17 May Team Interpreting Boundaries
Team interpreting* is a process. There is no one single way to work as part of a team. There is no formula you can apply that will make it run on wheels every time. It is all going to depend on the chemistry between the team members.
We don’t always get to choose our teammate, unfortunately. When we do, we usually know each other’s preferences already and have great synergy, so there is very little that needs to be laid out before getting started with the interpreting assignment. It flows!
But what about those times when we are paired with someone we don’t know? Or know but have never worked with as a team? I’d say, “get to know your teammate, and let your teammate get to know you.” Find out if they have ever done team interpreting before, and what their experience has been (good? bad?). This should be a “do unto others” moment. Don’t make your teammate feel you are being judgmental in any way.
Being part of a team does not mean “you do your thing and I do mine, and we just stay out of each other’s way.” Once this relationship starts, you both need to have each other’s backs for the duration, i.e., the interpreting assignment. You both need to have clear ground rules, expectations, and boundaries.
Perhaps the most basic rule on which you need to agree is how long each one will be at the microphone. No one likes a “microphone hog”, or a colleague too quick to shorten her turn at the mike. Different proceedings and different participants may call for longer or shorter turns. Whatever you two agree, that’s the rule for the duration of your assignment, unless you both decide to change it by mutual agreement. For example, when someone starts to speak really fast near the end of the day and you are already tired, or when a highly technical witness takes the stand and is a true challenge to your mental stamina, you may both decide it’s time to take shorter turns at the mike.
The way in which you switch your turn at the microphone will have a lot to do with the equipment you have. Do you need to push a button or pass a microphone? Are you okay with switching even if you’re in the middle of a sentence or would you rather wait for the next natural pause to pass the mike on to your colleague once your time is up? If one of you prefers to wait and the other doesn’t; just agree on what each other prefers and respect that agreement.
Now, once you pass that microphone, do you get up and leave? No! Unless you have an urgent need to use the restroom or have some other emergency, you stay by your partner’s side and pay attention in case she needs help with a term or turn of phrase, or maybe something she did not quite hear. This is essential to team interpreting. Otherwise, we’re back to “you do your thing and I do mine.” That’s not a team.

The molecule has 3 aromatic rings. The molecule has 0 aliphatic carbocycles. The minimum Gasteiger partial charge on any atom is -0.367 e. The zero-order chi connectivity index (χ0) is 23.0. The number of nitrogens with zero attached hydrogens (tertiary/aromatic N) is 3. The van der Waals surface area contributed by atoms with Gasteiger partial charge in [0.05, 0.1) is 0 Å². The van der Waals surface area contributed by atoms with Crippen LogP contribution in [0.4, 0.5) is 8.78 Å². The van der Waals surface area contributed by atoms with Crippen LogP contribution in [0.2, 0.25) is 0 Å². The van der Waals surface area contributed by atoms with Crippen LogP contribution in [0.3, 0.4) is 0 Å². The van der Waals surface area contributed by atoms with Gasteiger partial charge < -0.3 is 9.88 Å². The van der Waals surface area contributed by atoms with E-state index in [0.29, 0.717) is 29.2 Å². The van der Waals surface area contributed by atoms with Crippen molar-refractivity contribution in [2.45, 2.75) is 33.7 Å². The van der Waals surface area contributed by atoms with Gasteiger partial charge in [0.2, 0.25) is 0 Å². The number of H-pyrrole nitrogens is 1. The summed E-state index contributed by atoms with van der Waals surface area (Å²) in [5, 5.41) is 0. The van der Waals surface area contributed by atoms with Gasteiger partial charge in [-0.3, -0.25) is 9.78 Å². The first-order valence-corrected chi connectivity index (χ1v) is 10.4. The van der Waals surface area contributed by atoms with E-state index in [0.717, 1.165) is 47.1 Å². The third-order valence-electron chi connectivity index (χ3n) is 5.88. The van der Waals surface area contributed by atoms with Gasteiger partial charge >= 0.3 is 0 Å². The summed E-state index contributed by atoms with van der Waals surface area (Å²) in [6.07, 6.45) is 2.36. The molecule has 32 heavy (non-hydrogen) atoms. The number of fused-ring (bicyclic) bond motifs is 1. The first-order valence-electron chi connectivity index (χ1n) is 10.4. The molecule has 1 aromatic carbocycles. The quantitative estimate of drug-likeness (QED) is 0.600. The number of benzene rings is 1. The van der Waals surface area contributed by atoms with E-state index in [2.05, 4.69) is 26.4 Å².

Another thing you should do is discuss any technical terms that will be coming up in the case, or as they come up, to make sure you both agree on the best rendition and both use the same equivalents throughout the assignment. Sometimes interpreters come from different countries and even the everyday words they use are different. This can be confusing for the non-English speaker. If that happens, find a neutral or standard term you can both use. This is one of those times when professionalism has to be king (or queen), and we must abandon nationalist pride in favor of clarity in our renditions.
It’s also a good idea to discuss how you prefer to be helped if you get stuck on a word or can’t hear the speaker. Should your partner whisper the word you’re looking for? Pass you a note? Do nothing and let you move on until you find a solution? What will be your signal so your partner knows you want help, or don’t? This can make or break a good working relationship. Abide by the Golden Rule and always be respectful of your teammate’s requests and preferences (even if you would do things differently!). Of course, your partner should do the same for you.
What if you cannot agree on something? This is where the team spirit should kick in. Talk! Work out the differences. Be mindful that this is your colleague and sooner or later you may end up working together again.